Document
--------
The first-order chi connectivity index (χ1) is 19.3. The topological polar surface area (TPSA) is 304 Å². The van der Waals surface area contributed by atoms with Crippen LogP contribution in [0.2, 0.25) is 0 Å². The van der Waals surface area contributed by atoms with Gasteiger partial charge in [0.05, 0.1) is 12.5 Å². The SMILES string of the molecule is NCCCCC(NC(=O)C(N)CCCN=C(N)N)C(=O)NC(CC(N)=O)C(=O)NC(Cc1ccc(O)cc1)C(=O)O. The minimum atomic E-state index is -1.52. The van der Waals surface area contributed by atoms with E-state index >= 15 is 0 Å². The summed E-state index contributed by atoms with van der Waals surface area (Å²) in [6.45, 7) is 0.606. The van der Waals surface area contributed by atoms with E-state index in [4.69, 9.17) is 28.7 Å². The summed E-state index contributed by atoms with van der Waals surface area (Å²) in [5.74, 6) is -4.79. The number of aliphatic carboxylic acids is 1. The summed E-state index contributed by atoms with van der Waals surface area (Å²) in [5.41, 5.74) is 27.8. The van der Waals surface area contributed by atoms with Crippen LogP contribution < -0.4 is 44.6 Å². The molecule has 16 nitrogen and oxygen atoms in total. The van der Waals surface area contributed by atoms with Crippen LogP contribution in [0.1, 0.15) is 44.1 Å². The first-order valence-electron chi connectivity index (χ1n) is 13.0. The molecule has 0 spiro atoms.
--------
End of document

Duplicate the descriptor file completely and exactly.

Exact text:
The first-order chi connectivity index (χ1) is 19.3. The topological polar surface area (TPSA) is 304 Å². The van der Waals surface area contributed by atoms with Crippen LogP contribution in [0.2, 0.25) is 0 Å². The van der Waals surface area contributed by atoms with Gasteiger partial charge in [0.05, 0.1) is 12.5 Å². The SMILES string of the molecule is NCCCCC(NC(=O)C(N)CCCN=C(N)N)C(=O)NC(CC(N)=O)C(=O)NC(Cc1ccc(O)cc1)C(=O)O. The minimum atomic E-state index is -1.52. The van der Waals surface area contributed by atoms with E-state index >= 15 is 0 Å². The summed E-state index contributed by atoms with van der Waals surface area (Å²) in [6.45, 7) is 0.606. The van der Waals surface area contributed by atoms with E-state index in [4.69, 9.17) is 28.7 Å². The summed E-state index contributed by atoms with van der Waals surface area (Å²) in [5.74, 6) is -4.79. The number of aliphatic carboxylic acids is 1. The summed E-state index contributed by atoms with van der Waals surface area (Å²) in [5.41, 5.74) is 27.8. The van der Waals surface area contributed by atoms with Crippen LogP contribution < -0.4 is 44.6 Å². The molecule has 16 nitrogen and oxygen atoms in total. The van der Waals surface area contributed by atoms with Crippen LogP contribution in [0.1, 0.15) is 44.1 Å². The first-order valence-electron chi connectivity index (χ1n) is 13.0. The molecule has 0 spiro atoms.